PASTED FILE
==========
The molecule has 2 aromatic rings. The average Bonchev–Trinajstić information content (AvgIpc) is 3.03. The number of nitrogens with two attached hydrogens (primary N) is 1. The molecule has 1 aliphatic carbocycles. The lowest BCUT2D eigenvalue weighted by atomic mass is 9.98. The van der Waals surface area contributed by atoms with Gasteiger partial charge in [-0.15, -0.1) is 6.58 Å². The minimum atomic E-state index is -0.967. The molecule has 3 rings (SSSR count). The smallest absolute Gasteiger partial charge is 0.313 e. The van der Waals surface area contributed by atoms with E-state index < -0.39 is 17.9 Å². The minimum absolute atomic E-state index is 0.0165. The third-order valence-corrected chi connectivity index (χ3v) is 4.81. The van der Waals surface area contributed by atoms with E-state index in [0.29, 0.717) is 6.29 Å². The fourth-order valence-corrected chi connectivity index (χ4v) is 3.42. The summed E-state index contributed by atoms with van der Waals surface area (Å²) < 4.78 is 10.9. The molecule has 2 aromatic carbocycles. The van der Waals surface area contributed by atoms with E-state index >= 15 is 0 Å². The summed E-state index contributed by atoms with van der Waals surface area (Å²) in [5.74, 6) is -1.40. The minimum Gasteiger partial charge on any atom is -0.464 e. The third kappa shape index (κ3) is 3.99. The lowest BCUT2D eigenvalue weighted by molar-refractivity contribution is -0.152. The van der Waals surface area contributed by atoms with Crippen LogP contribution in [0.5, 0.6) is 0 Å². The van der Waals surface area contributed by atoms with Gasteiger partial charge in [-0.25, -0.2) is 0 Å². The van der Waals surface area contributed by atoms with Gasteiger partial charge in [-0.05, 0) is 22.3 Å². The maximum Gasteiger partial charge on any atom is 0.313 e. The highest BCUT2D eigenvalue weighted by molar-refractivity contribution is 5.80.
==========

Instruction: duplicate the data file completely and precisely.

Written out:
The molecule has 2 aromatic rings. The average Bonchev–Trinajstić information content (AvgIpc) is 3.03. The number of nitrogens with two attached hydrogens (primary N) is 1. The molecule has 1 aliphatic carbocycles. The lowest BCUT2D eigenvalue weighted by atomic mass is 9.98. The van der Waals surface area contributed by atoms with Gasteiger partial charge in [-0.15, -0.1) is 6.58 Å². The minimum atomic E-state index is -0.967. The molecule has 3 rings (SSSR count). The smallest absolute Gasteiger partial charge is 0.313 e. The van der Waals surface area contributed by atoms with E-state index < -0.39 is 17.9 Å². The minimum absolute atomic E-state index is 0.0165. The third-order valence-corrected chi connectivity index (χ3v) is 4.81. The van der Waals surface area contributed by atoms with E-state index in [0.29, 0.717) is 6.29 Å². The fourth-order valence-corrected chi connectivity index (χ4v) is 3.42. The summed E-state index contributed by atoms with van der Waals surface area (Å²) < 4.78 is 10.9. The molecule has 2 aromatic carbocycles. The van der Waals surface area contributed by atoms with E-state index >= 15 is 0 Å². The summed E-state index contributed by atoms with van der Waals surface area (Å²) in [5.74, 6) is -1.40. The minimum Gasteiger partial charge on any atom is -0.464 e. The third kappa shape index (κ3) is 3.99. The lowest BCUT2D eigenvalue weighted by molar-refractivity contribution is -0.152. The van der Waals surface area contributed by atoms with Crippen LogP contribution in [0.5, 0.6) is 0 Å². The van der Waals surface area contributed by atoms with Gasteiger partial charge in [-0.25, -0.2) is 0 Å². The van der Waals surface area contributed by atoms with Gasteiger partial charge in [-0.05, 0) is 22.3 Å². The maximum Gasteiger partial charge on any atom is 0.313 e. The highest BCUT2D eigenvalue weighted by molar-refractivity contribution is 5.80.